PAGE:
One of the many things that has made the music of former Portland singer-songwriter Pete Droge such a treat over the years has been the backing vocals of Elaine Summers, Droge's partner on the bandstand and off. While never calling too much attention to itself, Summers' pleasantly grainy alto slid in behind Droge with exquisite harmonies and descants, adding an essential warmth, depth and intimacy to the sound.

Summers is fine pop-rock writer and compelling performer in her own right. So it's a welcome change to hear her in the starring role on her new disc, "Sparkler," and fitting, too, that Droge slips smoothly into the supporting role, his voice providing the same cushioning effect she's given him.

Droge is much more than a backup singer here; as on Summers' 1997 album, "Transplanting," he's producer, engineer and instrumentalist. But rather than splitting most of the playing between the two of them, this time they've enlisted members of Droge's top-notch band, the Sinners, plus Northwest stalwarts including guitarist Ian Moore, bassist Fred Trujillo and pedal steel player Paul Brainard. Instead of the spare, back-porch charm of "Transplanting," the new album sports an energetic yet layered and finely detailed sound, with everything from sitar and harmonium to a vintage synthesizer to jingle bells and basmati rice (!) popping up in the mix.

Stylistically, there are cool hints of late-1960s and early '70s pop, in the driving version of Gram Parsons' "Just Can't Take It Anymore," the folksy innocence of "Took a Lot of Time," and the proto-psychedelic flourishes of "Dream Song," full of bent guitar notes and percussion effects, and "Come Around," with its echoey, fuzz-toned vocal. Setting aside the retro vibe, the lovely ballad "Love Could Be Gone," a sweet alt-country cautionary tale about taking a good thing for granted, and the mid-tempo, Sheryl Crow-like "Ice Thru My Fingers" are the sort of smart, heartfelt, pop perfect for an adult-oriented station such as KINK-FM. Throughout, Summers sounds soulful and wise, with a comfort in the lead role that teamwork can provide. This record deserves to be heard, and Summers deserves the fans it should bring her.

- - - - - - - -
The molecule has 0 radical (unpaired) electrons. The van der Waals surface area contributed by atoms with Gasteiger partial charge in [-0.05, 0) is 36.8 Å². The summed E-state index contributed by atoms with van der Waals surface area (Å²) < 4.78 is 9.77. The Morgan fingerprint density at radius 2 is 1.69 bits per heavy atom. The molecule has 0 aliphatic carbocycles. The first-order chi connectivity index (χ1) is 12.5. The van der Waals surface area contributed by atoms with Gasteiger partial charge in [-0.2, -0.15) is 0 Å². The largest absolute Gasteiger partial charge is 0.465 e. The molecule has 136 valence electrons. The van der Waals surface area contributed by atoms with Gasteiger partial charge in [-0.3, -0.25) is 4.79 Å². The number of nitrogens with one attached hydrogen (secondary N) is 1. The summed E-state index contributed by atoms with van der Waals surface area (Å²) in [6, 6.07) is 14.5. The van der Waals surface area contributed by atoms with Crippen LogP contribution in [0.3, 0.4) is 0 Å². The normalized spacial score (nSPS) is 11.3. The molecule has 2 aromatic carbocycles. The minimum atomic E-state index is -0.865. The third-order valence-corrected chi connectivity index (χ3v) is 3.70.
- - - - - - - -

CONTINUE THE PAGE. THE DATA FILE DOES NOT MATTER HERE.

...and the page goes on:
Copyright 2002 Oregon Live. All Rights Reserved.

EAR CANDY MAGAZINE

This album boasts a barrage of classic, textbook power-pop songs
Every now and then you come across a CD that demands you to take notice. You wonder, "where the hell did this artist come from and why haven't I heard of this artist before?"SPARKLER, by Elaine Summers is just such a disc. Of course I LOVE power-pop and I love this CD. But, It's not that clear cut because I've seen a lot of power-pop discs come through the office of EAR CANDY that better serve as a beer coaster. This album boasts a barrage of classic, textbook power-pop songs. Brilliant in their catchiness and their execution. And if that wasn't enough, the record's only cover, "Just Can't Take It Anymore", is a recently unearthed Gram Parson's song. Power-Pop AND Gram Parsons? I'm in Heaven.

Some reviews have compared Elaine to Sheryl Crow and Liz Phair, but I find Elaine to be more of a purist when it comes to Power-pop. Sure, the album is reminiscent of the golden-age of the 60's, but SPARKLER is no mere excercise in retro-rock. Before I knew it, I'd played the whole thing three times. This is definately my happy "summer of 2002" disc! Pure Power-pop ecstasy that will have you humming the songs all day! Damn, I sure hope she's touring.

cloud nine and cloud seven

We love "Sparkler"!
Internet Music Radio, "Gone Fishing for Blue Skies", loves the world of Elaine Summers.